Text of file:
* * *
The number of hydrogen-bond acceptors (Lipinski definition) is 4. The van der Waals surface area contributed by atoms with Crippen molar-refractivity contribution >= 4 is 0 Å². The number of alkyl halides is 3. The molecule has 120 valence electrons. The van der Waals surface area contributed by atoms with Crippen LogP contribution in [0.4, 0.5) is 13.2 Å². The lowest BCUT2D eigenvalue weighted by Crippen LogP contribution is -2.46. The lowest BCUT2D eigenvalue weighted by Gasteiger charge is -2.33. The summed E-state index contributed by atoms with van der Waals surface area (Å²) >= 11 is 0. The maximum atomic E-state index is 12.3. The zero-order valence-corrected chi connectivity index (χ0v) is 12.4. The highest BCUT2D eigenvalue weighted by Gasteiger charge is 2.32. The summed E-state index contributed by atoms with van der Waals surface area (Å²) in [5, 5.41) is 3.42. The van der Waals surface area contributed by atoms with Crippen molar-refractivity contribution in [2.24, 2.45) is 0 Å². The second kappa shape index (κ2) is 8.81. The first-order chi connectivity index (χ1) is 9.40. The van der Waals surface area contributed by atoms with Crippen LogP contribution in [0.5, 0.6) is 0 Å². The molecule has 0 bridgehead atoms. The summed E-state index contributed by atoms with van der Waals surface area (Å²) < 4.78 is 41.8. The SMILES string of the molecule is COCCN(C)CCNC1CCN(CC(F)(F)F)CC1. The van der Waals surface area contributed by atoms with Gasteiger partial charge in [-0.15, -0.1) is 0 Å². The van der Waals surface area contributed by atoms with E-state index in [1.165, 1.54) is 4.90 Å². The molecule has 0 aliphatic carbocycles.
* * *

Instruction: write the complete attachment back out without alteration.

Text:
The number of hydrogen-bond acceptors (Lipinski definition) is 4. The van der Waals surface area contributed by atoms with Crippen molar-refractivity contribution >= 4 is 0 Å². The number of alkyl halides is 3. The molecule has 120 valence electrons. The van der Waals surface area contributed by atoms with Crippen LogP contribution in [0.4, 0.5) is 13.2 Å². The lowest BCUT2D eigenvalue weighted by Crippen LogP contribution is -2.46. The lowest BCUT2D eigenvalue weighted by Gasteiger charge is -2.33. The summed E-state index contributed by atoms with van der Waals surface area (Å²) >= 11 is 0. The maximum atomic E-state index is 12.3. The zero-order valence-corrected chi connectivity index (χ0v) is 12.4. The highest BCUT2D eigenvalue weighted by Gasteiger charge is 2.32. The summed E-state index contributed by atoms with van der Waals surface area (Å²) in [5, 5.41) is 3.42. The van der Waals surface area contributed by atoms with Crippen molar-refractivity contribution in [2.24, 2.45) is 0 Å². The second kappa shape index (κ2) is 8.81. The first-order chi connectivity index (χ1) is 9.40. The van der Waals surface area contributed by atoms with Crippen LogP contribution in [0.5, 0.6) is 0 Å². The molecule has 0 bridgehead atoms. The summed E-state index contributed by atoms with van der Waals surface area (Å²) < 4.78 is 41.8. The SMILES string of the molecule is COCCN(C)CCNC1CCN(CC(F)(F)F)CC1. The van der Waals surface area contributed by atoms with Gasteiger partial charge in [-0.15, -0.1) is 0 Å². The van der Waals surface area contributed by atoms with E-state index in [1.165, 1.54) is 4.90 Å². The molecule has 0 aliphatic carbocycles.